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Many return to military duty with prosthetic devices

From Another Perspective

May 30, 2011
By PAUL RENDINE
As a former U. S. Navy officer who flew off Navy aircraft carriers for five years and

then spent three years in test aviation, I still keep up with military operations, especially

those with Army Special Forces types, Navy SEALS, or Marines in MEUs.

As a matter of fact, What caught my eye recently and as a person now involved in disability advocacy work, as well was the story of one Army sergeant, who, after having his left leg blown off below the knee from the explosion of an improvised explosive device (IED) , demanded to

go back to Afghanistan and return to his unit with the 82nd Airborne Division.

After the completion of his surgical repairs, fitting of his personal lower leg prosthetic device, and rehabilitation, the sergeant was actually allowed to return to his unit with full reinstatement

of his combat duties.

The second story was that of a Marine gunnery sergeant who had his leg blown off just below his knee by another IED and who also demanded to go back to his unit after being fitted with his prostheses, as well. This Marine gunnery was also returned to full combat duty with his previous unit.

As noted, incredibly, both were allowed to return to their units and returned to full combat status. Times are certainly different from my time in the Navy just more than 30 years ago.

Back then, fewer than two percent of those warriors with such injuries were allowed to go back to their branch of the service, and then only to a non-combatant role. Today, that number is just over 16 percent.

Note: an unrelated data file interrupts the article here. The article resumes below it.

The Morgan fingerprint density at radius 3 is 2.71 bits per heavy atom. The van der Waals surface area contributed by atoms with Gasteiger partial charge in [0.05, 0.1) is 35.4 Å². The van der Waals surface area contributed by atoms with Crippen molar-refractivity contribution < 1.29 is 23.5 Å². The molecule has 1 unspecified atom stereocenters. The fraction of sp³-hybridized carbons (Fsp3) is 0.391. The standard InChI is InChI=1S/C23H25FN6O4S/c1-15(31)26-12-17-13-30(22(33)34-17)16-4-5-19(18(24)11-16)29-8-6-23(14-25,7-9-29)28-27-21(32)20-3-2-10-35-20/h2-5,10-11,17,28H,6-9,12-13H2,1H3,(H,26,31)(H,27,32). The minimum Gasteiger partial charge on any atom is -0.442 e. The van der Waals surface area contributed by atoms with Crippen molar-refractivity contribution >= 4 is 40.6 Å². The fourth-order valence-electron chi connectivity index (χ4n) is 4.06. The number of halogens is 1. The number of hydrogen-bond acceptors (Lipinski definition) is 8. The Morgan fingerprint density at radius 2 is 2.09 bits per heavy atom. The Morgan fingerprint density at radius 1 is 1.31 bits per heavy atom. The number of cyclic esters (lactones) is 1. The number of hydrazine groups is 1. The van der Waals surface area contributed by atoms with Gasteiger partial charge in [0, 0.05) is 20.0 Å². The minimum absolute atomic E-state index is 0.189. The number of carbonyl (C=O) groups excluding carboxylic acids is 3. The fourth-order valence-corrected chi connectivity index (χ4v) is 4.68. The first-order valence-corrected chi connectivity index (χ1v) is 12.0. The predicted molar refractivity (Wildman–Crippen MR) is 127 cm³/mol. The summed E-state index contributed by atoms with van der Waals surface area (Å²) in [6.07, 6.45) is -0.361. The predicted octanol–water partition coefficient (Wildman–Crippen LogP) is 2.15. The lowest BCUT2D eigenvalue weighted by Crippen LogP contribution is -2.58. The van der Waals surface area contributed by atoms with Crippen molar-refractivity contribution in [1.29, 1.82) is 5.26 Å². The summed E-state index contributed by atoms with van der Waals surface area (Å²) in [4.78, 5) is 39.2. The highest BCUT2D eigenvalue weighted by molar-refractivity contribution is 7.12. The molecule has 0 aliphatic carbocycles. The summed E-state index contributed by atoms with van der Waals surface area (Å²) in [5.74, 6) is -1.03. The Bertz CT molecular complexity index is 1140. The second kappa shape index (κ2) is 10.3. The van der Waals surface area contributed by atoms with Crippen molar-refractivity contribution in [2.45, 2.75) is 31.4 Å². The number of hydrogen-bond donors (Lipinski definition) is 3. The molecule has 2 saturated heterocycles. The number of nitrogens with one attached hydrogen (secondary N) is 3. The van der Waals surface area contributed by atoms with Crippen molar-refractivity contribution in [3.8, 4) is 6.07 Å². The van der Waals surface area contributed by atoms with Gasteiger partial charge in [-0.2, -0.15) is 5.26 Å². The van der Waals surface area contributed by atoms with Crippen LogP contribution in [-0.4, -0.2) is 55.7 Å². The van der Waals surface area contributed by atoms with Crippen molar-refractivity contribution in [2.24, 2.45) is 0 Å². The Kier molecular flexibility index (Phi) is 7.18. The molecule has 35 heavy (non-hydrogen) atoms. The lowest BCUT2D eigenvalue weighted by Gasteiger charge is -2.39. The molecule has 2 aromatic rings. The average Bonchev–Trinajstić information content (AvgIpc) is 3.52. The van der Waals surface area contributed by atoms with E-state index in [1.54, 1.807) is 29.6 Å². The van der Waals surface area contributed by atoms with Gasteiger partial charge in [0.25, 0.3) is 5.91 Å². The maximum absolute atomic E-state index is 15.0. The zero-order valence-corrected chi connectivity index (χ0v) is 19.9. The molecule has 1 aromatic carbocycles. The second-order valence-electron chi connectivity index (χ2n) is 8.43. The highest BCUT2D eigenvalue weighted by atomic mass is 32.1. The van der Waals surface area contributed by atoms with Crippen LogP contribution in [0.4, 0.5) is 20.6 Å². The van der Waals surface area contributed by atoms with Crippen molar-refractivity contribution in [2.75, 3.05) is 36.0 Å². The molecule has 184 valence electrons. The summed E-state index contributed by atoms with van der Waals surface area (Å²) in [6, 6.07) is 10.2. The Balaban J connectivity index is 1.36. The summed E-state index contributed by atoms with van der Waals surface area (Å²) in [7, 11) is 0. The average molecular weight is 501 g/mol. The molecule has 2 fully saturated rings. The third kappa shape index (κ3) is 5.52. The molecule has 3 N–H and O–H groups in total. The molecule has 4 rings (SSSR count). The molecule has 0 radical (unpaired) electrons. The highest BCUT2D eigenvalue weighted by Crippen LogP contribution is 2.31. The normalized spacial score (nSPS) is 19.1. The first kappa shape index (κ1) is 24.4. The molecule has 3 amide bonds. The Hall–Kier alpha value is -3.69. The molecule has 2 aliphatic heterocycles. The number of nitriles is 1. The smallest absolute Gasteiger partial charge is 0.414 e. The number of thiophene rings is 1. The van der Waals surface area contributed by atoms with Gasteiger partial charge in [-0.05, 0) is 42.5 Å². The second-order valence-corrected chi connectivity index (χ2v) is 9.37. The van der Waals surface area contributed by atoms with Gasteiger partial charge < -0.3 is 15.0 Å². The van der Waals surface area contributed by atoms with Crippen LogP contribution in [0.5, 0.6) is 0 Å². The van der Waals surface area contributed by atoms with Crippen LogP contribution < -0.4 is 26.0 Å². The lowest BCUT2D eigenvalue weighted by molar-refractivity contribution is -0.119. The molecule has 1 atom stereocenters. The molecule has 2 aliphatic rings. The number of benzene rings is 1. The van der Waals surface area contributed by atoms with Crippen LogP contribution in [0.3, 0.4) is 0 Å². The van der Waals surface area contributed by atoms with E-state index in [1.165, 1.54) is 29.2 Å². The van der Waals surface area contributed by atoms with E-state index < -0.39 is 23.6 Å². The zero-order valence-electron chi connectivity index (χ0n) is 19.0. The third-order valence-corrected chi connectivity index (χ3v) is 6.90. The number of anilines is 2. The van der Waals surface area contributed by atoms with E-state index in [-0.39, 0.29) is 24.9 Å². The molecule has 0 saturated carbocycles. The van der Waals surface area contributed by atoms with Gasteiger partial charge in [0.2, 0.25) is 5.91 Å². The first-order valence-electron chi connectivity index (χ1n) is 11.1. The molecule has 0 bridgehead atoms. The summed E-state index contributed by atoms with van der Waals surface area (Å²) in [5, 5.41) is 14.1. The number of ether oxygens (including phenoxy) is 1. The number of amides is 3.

Much of that higher percentage is also due to the almost boundless leaps in technology that is driving the newer, almost life-like, technology in prosthetics. Moreover, many of those gains are coming from a joint collaboration between the Army and the USAF, from their work together at Fort Detrick, Md.

Nestled in the foothills of western central Maryland at the City of Frederick, the Fort Detrick garrison is home to the U. S. Army Medical Research and Materiel Command (MRMC). It is also home to the major medical research arms of the Army, Navy, USAF and USMC, while also hosting substantial medical research and other medical labs for both the U. S. Department of Agriculture and the U. S. Secret Service.

In a recent joint USAF, Army, and Fort Detrick newsletter, the quotations from Troy Turner, their project's director and manager of the center's advanced prosthetics and human performance portfolio, were very positive in their nature, as well.

"Most of our work together is to find ways to help the wounded service member return to the highest level of functionality that they are capable of," said Turner.

"We do this with the understanding that it is really their initiative and their motivation that gets them there," Turner added. "But we want to make sure that there is nothing left undone that we can do to help them get there."

One of the center's better achievements, thus far, to date is a more computerized artificial leg. The medical technician professionals at Detrick call it their "C-leg." Right now, that "C-leg"쳌 is being tested by above-the-knee amputees at Walter Reed Army Medical Center in Washington, D.C.

It actually uses a computer chip to control the knee's hydraulic functions.

In turn, their advanced development of this new approach to 21st century prosthetics, so far, has already been proven to give the wearer almost incredible flexibility to even allow its wearer to change speeds or directions without sacrificing stability.

The development of this new and far-advanced prosthetic device takes prosthetics to an almost unthinkable new level, enabling users to walk backward, up and down ramps, and even to swim.



Paul Rendine is chairman of the Disability Advocates of Delmarva Inc. group. You can contact

him at his email address at: quoteman3@aol.com with any comments, suggestions, or questions.
 
 

 

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